Witnessing an Inconceivable Future

Image credit: Jump Jirakaweekul and Tomas Markevicius

In the early 1980s, growing numbers of gay men in New York and San Francisco began developing mysterious, terrifying illnesses.

Some were cancers. Others were opportunistic infections rarely seen in the United States. Soon, these men started dying. Several close friends of mine would go. Even my closest and oldest childhood friend would eventually go, too.

There were early theories. But no one knew why — and few outside the gay community seemed to care to learn the reasons. Several reporters and White House officials laughed when questions about the growing “gay disease” were asked at early press conferences.

By 1983, the plague had a name: Acquired Immunodeficiency Syndrome. AIDS.

For generations before the appearance of AIDS, of course, gay people around the world had been misunderstood, feared, ostracized, and, often, hated. Sometimes killed. At the outset of AIDS, these threats intensified. Terrifying stories of attacks on AIDS victims grew. Rumors about bodies of AIDS victims abandoned in alleyways outside hospitals became harsh reminders to gay people that they were not safe. The message was clear if you were gay — to be safe, be silent. Be invisible.

But the opposite happened.

We raised a flag.

A dazzling, colorful flag.

A rainbow.

Flags — the vivid emblems we create, carry, hang, raise and sometimes salute — feel primal to our nature. From the flags of our countries, to white flags of truce, to team flags that build camaraderie, to a flag planted on the moon, flags are symbols for unity and hope.

It is the most visually powerful way to say, “Here we are.”

In 1978, designer Gilbert Baker had sewn the first rainbow flag out of that same hope. It was his way to signal that being gay was more than being okay; it was normal.

By the mid-1980s people were not only waving the rainbow, but wearing it. Proudly. Pins, jackets, jeans, shirts, backpacks, earrings, shoes, flip flops, caps, beach blankets, cheap sunglasses, and expensive scarves. Whatever could be made with Gilbert’s rainbow was made with Gilbert’s rainbow, despite potentially harrowing repercussions.

The rainbow was not an aegis only for protection; it was a symbol of identification and resilience and possibility. Gilbert said in a 2015 interview with CNN, “We needed something to express our joy, our beauty, our power. And the rainbow did that.”

When the rainbow flag made its debut that year in San Francisco, it became our North Star. It was the peak of a rising mountain that we had set our eyes on, knowing that there was a dark forest ahead of us. Not all of us would make it through.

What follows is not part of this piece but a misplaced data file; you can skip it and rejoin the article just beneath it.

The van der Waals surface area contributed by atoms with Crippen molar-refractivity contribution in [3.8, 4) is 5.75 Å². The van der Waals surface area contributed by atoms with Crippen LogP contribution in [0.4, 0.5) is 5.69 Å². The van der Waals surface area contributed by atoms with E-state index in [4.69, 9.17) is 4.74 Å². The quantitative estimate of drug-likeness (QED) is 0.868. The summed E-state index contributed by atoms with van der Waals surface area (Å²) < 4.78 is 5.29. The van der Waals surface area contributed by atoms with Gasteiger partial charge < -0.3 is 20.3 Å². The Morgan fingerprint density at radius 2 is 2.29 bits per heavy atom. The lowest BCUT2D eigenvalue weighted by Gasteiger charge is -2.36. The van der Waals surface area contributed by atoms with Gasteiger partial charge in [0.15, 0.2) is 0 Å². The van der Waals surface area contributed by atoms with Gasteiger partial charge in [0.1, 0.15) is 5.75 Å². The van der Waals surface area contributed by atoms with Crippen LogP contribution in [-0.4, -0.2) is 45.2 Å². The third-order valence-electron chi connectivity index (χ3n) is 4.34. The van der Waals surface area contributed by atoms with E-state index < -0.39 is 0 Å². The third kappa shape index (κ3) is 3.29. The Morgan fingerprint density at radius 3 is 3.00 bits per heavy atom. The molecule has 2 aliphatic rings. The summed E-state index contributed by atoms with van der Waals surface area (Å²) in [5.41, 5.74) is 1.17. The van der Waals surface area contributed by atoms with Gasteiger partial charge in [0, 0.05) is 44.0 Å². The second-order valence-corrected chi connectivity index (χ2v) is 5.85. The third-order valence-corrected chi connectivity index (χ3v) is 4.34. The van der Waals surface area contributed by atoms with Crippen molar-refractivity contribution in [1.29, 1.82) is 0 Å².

Recently, I walked home through Times Square. On the way, I saw bursts of Gilbert’s rainbows everywhere — store windows, billboards, taxi tops, shop displays jammed with rainbow-slathered merchandise. I wandered, mesmerized by colorful explosions of support for the LGBT+ community by all kinds of famous brands.

Eventually, I passed the spectacular flagship store of the most powerful media brand in the world. I was floored by what I saw.

Inside, in the center of wall-to-wall tourists, sat a giant box. Inside were piles of this corporation’s iconic symbol — a beloved, anthropomorphic mouse. But this version was new: he was covered from head-to-tail with a vivid, iridescent rainbow.

Sales clerks were holding the rainbow mouse. Two young parents gave their two giggling kids strapped in a stroller the rainbow mouse. A teenage couple took the rainbow mouse and hooked him, swinging, off their backpacks. Others were lining up at the registers to buy the rainbow mouse. A small, tasteful sign told me the giant corporation was donating proceeds to a leading educational organization for LGBT+ students.

I was elated. But standing there watching this unfold around me, my joy turned to regret. My closest friends from my 20s were no longer here to witness this multi-colored milestone.

The rainbow flag was designed out of a necessity to be seen and understood — the greatest gift that human beings can give to one another. It was used to carry us forward into an era of new normals. To help people rise and use their voices and creativity to become visible. To see Gilbert’s rainbow on this globally iconic mouse exemplified, to me, that the future we sought in the ’80s was being installed today.

On a good day, this is the quintessential nature of design: signaling and rehearsing new tomorrows. To craft symbols, stories, and artifacts that ultimately shape hearts and minds for the better.

Moments like this make me continue, as a designer, to build better, benevolent futures. Progress, after all, is a conscious and collective choice.And we get to choose every day.

Whether you’re a man like Gilbert.
Or a mouse like Mickey.

Brian Collins is Chief Creative Officer of COLLINS: a design company in New York City and San Francisco, dedicated to creating experiences, products, and technologies that shape companies and people for the better. They were recently named the first Design Agency of the Year by AdAge.

COLLINS is an independent strategy, design, and communications company based in San Francisco and New York City.

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